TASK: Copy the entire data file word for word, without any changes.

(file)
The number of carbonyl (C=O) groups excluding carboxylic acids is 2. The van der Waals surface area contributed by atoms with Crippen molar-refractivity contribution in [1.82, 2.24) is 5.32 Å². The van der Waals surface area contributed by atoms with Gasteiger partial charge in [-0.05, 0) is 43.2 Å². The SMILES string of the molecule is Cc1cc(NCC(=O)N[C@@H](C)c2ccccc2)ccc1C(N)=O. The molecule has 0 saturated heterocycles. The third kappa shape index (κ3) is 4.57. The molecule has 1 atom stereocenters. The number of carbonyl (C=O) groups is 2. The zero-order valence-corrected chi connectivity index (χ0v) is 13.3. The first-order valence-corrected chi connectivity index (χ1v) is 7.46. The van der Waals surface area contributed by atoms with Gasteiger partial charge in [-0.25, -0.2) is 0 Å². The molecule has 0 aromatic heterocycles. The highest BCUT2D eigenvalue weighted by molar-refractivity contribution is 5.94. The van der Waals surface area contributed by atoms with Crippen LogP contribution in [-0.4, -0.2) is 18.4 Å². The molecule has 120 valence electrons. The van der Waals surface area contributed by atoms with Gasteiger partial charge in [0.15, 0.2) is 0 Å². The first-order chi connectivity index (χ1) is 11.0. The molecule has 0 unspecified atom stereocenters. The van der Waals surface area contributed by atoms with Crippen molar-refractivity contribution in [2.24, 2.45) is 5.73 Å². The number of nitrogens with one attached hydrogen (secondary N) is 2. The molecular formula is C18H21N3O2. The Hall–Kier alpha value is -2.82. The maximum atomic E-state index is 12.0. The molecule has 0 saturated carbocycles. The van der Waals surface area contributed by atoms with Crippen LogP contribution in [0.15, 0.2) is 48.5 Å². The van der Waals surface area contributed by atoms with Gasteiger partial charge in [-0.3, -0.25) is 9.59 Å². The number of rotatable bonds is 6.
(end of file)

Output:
The number of carbonyl (C=O) groups excluding carboxylic acids is 2. The van der Waals surface area contributed by atoms with Crippen molar-refractivity contribution in [1.82, 2.24) is 5.32 Å². The van der Waals surface area contributed by atoms with Gasteiger partial charge in [-0.05, 0) is 43.2 Å². The SMILES string of the molecule is Cc1cc(NCC(=O)N[C@@H](C)c2ccccc2)ccc1C(N)=O. The molecule has 0 saturated heterocycles. The third kappa shape index (κ3) is 4.57. The molecule has 1 atom stereocenters. The number of carbonyl (C=O) groups is 2. The zero-order valence-corrected chi connectivity index (χ0v) is 13.3. The first-order valence-corrected chi connectivity index (χ1v) is 7.46. The van der Waals surface area contributed by atoms with Gasteiger partial charge in [-0.25, -0.2) is 0 Å². The molecule has 0 aromatic heterocycles. The highest BCUT2D eigenvalue weighted by molar-refractivity contribution is 5.94. The van der Waals surface area contributed by atoms with Crippen LogP contribution in [-0.4, -0.2) is 18.4 Å². The molecule has 120 valence electrons. The van der Waals surface area contributed by atoms with Gasteiger partial charge in [0.15, 0.2) is 0 Å². The first-order chi connectivity index (χ1) is 11.0. The molecule has 0 unspecified atom stereocenters. The van der Waals surface area contributed by atoms with Crippen molar-refractivity contribution in [2.24, 2.45) is 5.73 Å². The number of nitrogens with one attached hydrogen (secondary N) is 2. The molecular formula is C18H21N3O2. The Hall–Kier alpha value is -2.82. The maximum atomic E-state index is 12.0. The molecule has 0 saturated carbocycles. The van der Waals surface area contributed by atoms with Crippen LogP contribution in [0.15, 0.2) is 48.5 Å². The van der Waals surface area contributed by atoms with Gasteiger partial charge in [-0.3, -0.25) is 9.59 Å². The number of rotatable bonds is 6.